US dismisses speculations on cyber sanction over China

US announces sanctions over China will cast shadow over Chinese President Xi Jinping high-profile visit

Photo by: AP
Photo by: AP

US President Barack Obama, left, shakes hands with Chinese President Xi Jinping after their press conference at the Great Hall of the People in Beijing-Archive

The United State has dismissed speculations on its plan to impose santions on Chinese establishments for economic cyber attacks ahead of the upcoming visit by Chinise President Xi Jinping, a US official reported on Tuesday.

The unidentified US official revealed that the reason behind the statement was to prevent any obstacle over Xi’s visit and instead suggested the emergence of a major agreement between the two countries on how to tackle the issue.

It would be a diplomatic disaster for the US to impose sanctions before Xi’s high-profile visit, including a black tie state dinner at the white House to be hosted by President Barack Obama, said the person who briefed at the White House.

The Washington Post first reported the statement, quoting a senior Obama administration official saying the decision came after an all-night meeting during which the two countires reached “substantial agreement” on several cybersecurity matters.

The Washington Post cited the official as saying sanctions were not ruled out and China's behaviour in cyberspace is still a matter to discuss. "But there is an agreement, and there are not going to be any sanctions" before the Chinese president's arrival on Sept. 24.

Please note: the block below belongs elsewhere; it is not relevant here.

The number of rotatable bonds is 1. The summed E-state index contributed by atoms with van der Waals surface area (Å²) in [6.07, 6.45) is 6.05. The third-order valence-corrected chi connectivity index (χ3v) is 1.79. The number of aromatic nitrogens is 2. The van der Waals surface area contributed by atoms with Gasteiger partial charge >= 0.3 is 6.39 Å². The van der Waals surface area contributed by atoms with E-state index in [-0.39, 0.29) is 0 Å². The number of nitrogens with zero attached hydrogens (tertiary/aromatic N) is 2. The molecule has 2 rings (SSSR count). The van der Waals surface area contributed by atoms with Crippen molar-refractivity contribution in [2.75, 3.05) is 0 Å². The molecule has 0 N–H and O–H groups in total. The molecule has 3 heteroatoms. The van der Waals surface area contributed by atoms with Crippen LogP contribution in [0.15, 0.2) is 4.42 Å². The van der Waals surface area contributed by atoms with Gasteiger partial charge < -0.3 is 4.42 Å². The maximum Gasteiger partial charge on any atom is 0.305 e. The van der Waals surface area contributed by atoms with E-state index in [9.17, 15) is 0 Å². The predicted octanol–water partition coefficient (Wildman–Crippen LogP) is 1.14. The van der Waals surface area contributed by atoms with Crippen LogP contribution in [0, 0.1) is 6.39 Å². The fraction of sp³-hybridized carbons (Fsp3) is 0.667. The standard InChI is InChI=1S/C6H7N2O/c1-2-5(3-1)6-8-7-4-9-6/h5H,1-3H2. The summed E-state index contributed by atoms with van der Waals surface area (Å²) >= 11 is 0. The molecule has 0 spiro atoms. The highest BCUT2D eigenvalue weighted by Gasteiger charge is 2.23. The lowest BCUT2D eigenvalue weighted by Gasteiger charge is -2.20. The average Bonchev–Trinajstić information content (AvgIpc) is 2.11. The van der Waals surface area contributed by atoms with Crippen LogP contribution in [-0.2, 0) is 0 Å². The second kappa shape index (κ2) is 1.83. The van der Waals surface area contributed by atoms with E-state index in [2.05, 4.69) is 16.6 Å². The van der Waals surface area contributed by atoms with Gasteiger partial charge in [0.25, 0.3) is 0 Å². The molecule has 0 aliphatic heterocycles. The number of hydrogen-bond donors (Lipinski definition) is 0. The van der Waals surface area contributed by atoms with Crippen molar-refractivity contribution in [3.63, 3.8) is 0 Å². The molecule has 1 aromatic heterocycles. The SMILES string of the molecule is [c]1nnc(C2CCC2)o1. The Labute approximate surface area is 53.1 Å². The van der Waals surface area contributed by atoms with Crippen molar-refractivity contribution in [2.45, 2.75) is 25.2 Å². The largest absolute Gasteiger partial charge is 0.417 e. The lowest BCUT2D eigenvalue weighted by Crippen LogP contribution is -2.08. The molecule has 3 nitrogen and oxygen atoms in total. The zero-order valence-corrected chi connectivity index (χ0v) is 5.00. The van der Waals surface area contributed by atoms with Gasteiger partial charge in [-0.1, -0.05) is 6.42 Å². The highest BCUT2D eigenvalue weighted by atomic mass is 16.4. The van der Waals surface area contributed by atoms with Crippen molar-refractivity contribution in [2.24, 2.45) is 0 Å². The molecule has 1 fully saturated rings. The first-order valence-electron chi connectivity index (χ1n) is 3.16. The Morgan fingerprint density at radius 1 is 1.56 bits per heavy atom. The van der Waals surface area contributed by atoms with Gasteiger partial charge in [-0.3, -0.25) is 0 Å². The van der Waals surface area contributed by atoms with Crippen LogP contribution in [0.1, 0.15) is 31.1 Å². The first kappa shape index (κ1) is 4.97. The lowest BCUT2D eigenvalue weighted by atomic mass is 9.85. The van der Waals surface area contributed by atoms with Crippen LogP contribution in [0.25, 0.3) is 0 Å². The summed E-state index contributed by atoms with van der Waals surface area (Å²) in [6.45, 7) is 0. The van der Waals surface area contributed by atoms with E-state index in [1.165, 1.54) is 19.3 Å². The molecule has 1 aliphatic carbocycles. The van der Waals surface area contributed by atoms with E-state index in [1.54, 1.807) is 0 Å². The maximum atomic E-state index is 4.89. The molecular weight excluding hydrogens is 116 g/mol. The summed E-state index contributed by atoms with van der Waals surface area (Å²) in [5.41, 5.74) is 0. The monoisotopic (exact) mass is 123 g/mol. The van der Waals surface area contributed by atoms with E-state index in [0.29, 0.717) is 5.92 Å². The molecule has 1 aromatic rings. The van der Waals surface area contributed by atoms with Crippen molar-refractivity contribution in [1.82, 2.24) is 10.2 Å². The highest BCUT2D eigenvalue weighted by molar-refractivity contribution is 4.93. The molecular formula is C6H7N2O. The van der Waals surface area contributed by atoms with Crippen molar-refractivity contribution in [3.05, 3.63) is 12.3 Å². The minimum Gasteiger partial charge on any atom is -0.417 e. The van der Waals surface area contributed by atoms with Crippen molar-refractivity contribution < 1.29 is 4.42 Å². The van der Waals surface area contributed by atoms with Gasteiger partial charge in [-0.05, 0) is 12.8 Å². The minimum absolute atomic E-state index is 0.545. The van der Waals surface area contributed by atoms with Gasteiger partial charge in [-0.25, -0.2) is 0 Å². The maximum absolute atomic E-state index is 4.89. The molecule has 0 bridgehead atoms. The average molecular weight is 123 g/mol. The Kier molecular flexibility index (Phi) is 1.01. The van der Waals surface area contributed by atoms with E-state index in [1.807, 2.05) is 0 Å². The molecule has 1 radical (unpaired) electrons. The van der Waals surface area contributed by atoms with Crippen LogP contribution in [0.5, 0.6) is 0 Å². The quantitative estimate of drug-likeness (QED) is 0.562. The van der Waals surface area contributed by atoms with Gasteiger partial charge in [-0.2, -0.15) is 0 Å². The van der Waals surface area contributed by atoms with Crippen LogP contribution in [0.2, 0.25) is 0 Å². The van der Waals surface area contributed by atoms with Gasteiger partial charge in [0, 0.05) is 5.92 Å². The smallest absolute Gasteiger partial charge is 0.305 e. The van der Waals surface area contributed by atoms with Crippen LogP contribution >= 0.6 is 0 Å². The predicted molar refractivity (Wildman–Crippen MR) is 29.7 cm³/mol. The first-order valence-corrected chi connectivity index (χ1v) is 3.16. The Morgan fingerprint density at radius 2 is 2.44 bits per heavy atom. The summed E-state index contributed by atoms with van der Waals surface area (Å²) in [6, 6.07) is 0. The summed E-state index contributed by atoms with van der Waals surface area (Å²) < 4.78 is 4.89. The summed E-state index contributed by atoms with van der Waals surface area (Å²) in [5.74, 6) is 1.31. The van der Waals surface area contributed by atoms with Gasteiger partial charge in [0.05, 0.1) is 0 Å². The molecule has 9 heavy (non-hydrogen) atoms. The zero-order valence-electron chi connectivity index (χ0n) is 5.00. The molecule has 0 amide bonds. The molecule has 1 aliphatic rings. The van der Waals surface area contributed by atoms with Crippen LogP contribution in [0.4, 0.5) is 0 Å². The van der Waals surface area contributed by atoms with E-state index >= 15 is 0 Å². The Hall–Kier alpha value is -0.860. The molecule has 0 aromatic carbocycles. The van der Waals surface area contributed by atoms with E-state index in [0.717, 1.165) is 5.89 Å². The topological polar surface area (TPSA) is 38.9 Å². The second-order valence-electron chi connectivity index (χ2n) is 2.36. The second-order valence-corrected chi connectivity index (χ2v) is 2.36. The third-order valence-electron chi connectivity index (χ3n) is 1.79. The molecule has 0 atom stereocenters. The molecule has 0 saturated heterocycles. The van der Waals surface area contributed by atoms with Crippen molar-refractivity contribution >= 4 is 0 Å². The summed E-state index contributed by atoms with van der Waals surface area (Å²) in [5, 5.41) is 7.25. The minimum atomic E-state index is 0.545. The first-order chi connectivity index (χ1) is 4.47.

Last week, US officials said Washington was considering to impose sanctions against both Russian and Chinese individuals and firms  responsible for the cyber attacks against US commercial targets. 

If carried out, the action would be the US' first use of an executive order signed by Obama in April to take severe measures on foreign hackers accused of spying the US computer systems.

Two industry sources following the matter closely said that the idea of imposing sanctions in general has only mixed support among big companies that would be the intended beneficiaries.

Two industry sources, claimed that the issue of imposing sanctions in general has only mixed support for the interest among big companies.

In general, the tech industry cares more about increasing access to the Chinese market, which is expected to be a main topic at the Seattle meetings between the Chinese president and the heads of Microsoft Corp. (MSFT.O), Apple Inc. (AAPL.O) and other companies.